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Great with a capital 'G'? Settle down, Jim Harbaugh. Your quarterback has looked decent of late, but he's nowhere near the 'G' word

By Greg A. Bedard
November 24, 2014

After his 49ers slogged their way through a 17-13 victory (at home, mind you) over struggling Washington (now 3-8), coach Jim Harbaugh was once again effusive in his praise of quarterback Colin Kaepernick.

“He’s a great player,” Harbaugh said. “I don’t know how everybody else doesn’t see it that way. Great with a capital ‘G’—at the highest level of great.”

Before we get into the number of ways that Kaepernick isn’t great, let’s state for the record that he actually played very well against Washington, despite the low-scoring output. In fact, Kaepernick has played well in two of his last three outings (the victory at New Orleans being the other, despite his poor statistics in that game). Against Washington, Kaepernick was an efficient 20 of 29 (68.7 percent) for 256 yards, one touchdown and one interception. And on the pick, it looked like Anquan Boldin was impeded on his route. Kaepernick was much more decisive in his reads, used sound mechanics on a more regular basis and did a good job spotting his open receivers.

Of course, you have to keep the opponent in mind. Washington entered the game ranked 23rd on defensive by FootballOutsiders.com, and 29th against the pass. Injury problems forced safety Brandon Meriweather, a subpar player at his normal position, to line up at cornerback. In short, Kaepernick, who tore up Washington last season as well, had an opponent that accentuated his passing strengths because they gave him a lot of quickly defined targets. Muddy the coverage looks after the snap; that’s when Kaepernick struggles.

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Greg A. Bedard earned his u201cWet Blanket of Reasonu201d nickname for his long history of tempering rabid fan enthusiasm with cold, hard, irrefutable facts. In a new column for The MMQB, he’ll take the same approach to settle your arguments on a weekly basis.
 
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It’s never going to look pretty with Kaepernick, or at least not any time soon, and I think we’re all just going to have to accept that. Kaepernick playing the role of pocket quarterback looks about as natural as me eating in a vegan restaurant. He lumbers in the pocket, constantly gets his shoulders pointed the wrong way while keeping a play alive (making it that much tougher to deliver a timely and accurate ball if he has to throw), and throws awkwardly. But more often than not, Kaepernick gets the job done. You don’t have to throw deep passes like Andrew Luck or use a motion as well tuned as Tom Brady’s to play quarterback in the NFL, you just have to produce.

And in that area, Kaepernick has been solid to this point. His 92.1 rating, 56.42 QBR and 1.7% interception rate are examples of that. He’s now 28-12 as a starter, including a 4-2 mark in the playoffs.

But what also needs to be taken into account is that the 49ers, largely, have been a Rolls Royce to drive if you’re a quarterback. It hasn’t always been perfect on a beat-up offensive line (that group has underachieved two years running) and injuries have hit the defense, but the 49ers have always had at least a viable running game and defense, and those areas have typically been major strengths. What Kaepernick has done to this point—and keep in mind this is only his second full season as a starter—is a little better than what should be expected.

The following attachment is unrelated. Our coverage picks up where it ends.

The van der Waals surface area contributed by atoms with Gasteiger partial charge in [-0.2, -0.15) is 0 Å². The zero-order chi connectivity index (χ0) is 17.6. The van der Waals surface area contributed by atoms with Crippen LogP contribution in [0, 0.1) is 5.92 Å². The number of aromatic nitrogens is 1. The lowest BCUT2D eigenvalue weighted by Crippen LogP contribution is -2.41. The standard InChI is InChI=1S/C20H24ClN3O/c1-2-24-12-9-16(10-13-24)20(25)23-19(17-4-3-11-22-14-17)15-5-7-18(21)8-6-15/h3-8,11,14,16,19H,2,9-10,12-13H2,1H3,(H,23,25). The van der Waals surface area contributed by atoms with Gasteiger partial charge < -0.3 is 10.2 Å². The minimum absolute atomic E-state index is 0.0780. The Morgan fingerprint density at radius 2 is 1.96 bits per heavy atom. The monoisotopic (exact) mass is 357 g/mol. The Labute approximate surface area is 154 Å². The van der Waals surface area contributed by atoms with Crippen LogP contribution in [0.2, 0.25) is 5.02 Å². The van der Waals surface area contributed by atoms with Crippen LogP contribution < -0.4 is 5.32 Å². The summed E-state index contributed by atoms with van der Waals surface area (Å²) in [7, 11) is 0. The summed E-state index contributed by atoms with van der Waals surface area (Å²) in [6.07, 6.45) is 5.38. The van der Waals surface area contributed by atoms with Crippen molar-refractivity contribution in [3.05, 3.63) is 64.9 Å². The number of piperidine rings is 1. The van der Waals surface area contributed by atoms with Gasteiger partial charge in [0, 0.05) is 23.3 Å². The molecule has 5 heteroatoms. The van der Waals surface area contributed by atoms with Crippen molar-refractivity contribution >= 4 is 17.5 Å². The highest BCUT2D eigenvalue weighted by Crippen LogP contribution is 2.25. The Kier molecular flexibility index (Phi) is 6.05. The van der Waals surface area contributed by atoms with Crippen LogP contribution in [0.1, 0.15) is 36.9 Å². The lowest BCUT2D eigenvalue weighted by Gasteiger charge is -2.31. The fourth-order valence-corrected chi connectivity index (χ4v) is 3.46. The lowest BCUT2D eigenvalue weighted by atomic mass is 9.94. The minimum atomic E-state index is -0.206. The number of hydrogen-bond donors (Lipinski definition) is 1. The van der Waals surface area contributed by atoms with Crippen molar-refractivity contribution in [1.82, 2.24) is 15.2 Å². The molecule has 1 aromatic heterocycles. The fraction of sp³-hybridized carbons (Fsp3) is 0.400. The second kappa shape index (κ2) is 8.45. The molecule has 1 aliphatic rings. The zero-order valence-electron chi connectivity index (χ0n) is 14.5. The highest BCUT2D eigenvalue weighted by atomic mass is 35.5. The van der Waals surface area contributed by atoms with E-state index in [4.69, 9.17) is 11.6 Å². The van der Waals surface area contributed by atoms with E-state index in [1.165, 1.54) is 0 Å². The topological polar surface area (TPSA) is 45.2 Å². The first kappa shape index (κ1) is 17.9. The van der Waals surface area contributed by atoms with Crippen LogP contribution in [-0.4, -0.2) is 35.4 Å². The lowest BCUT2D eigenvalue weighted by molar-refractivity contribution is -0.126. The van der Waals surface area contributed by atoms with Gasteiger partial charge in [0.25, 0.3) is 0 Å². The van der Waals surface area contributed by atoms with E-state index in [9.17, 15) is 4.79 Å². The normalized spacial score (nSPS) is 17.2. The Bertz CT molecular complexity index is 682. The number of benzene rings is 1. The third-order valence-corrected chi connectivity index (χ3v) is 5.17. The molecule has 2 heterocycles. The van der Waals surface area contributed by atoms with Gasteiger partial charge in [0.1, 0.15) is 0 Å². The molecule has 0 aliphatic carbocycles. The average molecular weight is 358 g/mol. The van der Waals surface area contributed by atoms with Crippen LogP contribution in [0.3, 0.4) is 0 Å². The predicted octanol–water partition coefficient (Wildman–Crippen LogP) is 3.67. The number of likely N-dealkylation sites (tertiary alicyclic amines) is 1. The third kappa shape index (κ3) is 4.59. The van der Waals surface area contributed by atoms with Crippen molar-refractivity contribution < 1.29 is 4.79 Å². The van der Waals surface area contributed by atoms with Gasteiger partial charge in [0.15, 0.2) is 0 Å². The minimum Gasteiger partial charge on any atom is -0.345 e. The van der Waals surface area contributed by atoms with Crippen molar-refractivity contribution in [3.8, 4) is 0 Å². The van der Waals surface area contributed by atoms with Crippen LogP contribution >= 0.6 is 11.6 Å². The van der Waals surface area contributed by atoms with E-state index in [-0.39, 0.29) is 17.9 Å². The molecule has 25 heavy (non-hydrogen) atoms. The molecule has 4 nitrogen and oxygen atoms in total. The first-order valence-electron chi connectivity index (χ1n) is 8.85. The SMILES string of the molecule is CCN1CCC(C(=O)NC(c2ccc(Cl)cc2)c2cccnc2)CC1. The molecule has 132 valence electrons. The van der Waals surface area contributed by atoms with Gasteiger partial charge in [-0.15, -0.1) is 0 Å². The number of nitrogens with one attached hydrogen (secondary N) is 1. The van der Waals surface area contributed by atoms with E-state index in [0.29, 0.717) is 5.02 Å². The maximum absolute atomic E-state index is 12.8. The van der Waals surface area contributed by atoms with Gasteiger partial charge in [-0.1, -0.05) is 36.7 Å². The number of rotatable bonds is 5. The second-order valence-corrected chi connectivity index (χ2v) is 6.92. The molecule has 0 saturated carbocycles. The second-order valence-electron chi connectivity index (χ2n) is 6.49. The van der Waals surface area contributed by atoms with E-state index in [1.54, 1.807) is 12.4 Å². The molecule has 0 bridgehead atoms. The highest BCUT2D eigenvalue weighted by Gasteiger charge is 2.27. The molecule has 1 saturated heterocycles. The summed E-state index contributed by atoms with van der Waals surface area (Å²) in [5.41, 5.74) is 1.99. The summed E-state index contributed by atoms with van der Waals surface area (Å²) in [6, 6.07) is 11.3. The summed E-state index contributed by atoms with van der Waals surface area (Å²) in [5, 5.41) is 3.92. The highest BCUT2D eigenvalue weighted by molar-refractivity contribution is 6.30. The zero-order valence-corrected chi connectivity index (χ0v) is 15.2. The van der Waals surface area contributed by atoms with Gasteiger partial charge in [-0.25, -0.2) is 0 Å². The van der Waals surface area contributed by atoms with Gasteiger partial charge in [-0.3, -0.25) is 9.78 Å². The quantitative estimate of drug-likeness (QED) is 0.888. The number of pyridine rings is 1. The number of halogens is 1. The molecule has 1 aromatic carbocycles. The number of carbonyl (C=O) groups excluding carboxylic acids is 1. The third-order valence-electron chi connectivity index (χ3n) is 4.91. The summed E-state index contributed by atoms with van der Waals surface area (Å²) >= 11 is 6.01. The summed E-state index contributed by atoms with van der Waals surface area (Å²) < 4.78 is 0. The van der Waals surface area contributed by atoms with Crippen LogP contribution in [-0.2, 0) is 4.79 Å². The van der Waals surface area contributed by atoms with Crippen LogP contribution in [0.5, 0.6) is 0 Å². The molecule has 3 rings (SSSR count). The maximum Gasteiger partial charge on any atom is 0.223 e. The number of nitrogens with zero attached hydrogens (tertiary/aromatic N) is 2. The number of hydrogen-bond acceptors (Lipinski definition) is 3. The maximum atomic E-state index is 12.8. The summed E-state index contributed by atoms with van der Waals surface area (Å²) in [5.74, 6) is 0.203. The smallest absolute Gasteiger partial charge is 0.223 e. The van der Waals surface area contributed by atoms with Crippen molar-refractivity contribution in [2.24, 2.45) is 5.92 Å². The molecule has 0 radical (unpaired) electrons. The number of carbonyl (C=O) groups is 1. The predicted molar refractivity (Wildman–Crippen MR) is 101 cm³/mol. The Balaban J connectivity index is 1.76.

The key question is this: Has Kaepernick’s play taken the 49ers to another level? Considering Alex Smith was 6-2-1 as a starter in 2012 before getting hurt and replaced by Kaepernick, I don’t know how anyone can definitively say yes. Advanced metrics aren’t helping Kaepernick’s cause either. He’s gone from third to seventh to 23rd (entering Sunday) in FootballOutsiders.com’s passing DVOA.

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Another stat that’s not exactly a feather in the hat of Kaepernick or offensive coordinator Greg Roman: Sunday’s game-winning touchdown drive was just the second fourth-quarter touchdown and sixth second-half TD the 49ers have scored all season. Both numbers are league-worst. Over 11 games, San Francisco has had (not counting end-of-game scenarios) 60 second-half drives and scored touchdowns on just six of them. Overall, the 49ers entered Sunday ranked 22nd in touchdowns per drive (.187 per FootballOutsiders.com). The only team with a winning record and a worse rate is Detroit (26th, .174).

So Harbaugh needs to relax in the praise department when it comes to Kaepernick. It’s a little bit disappointing to hear a coach the quality of Harbaugh stretch the truth like that, but it’s not surprising. Kaepernick has always been his guy. When you bench a player and then trade a player who was playing as well as Smith was in 2012, what are you going to say about your handpicked quarterback (He should be better?). It would be refreshing to hear, but that’s not the way the NFL operates. If you knock a quarterback that you kept over another, it would be an indictment of your own ability as a coach and talent-evaluator. There aren’t many willing to do that.

There’s been a lot of consternation in the Bay Area about Kaepernick, and it isn’t unfounded. The good news is that he has been trending upward as of late, helping put the 49ers in position for a playoff push. With a final stretch that includes games against Seattle (twice), San Diego and Arizona, there is room for Kaepernick to continue his rise. The 49ers are going to need Kaepernick to be capital-G Great down the stretch to keep the season alive. Only then would Harbaugh’s assessment be right.


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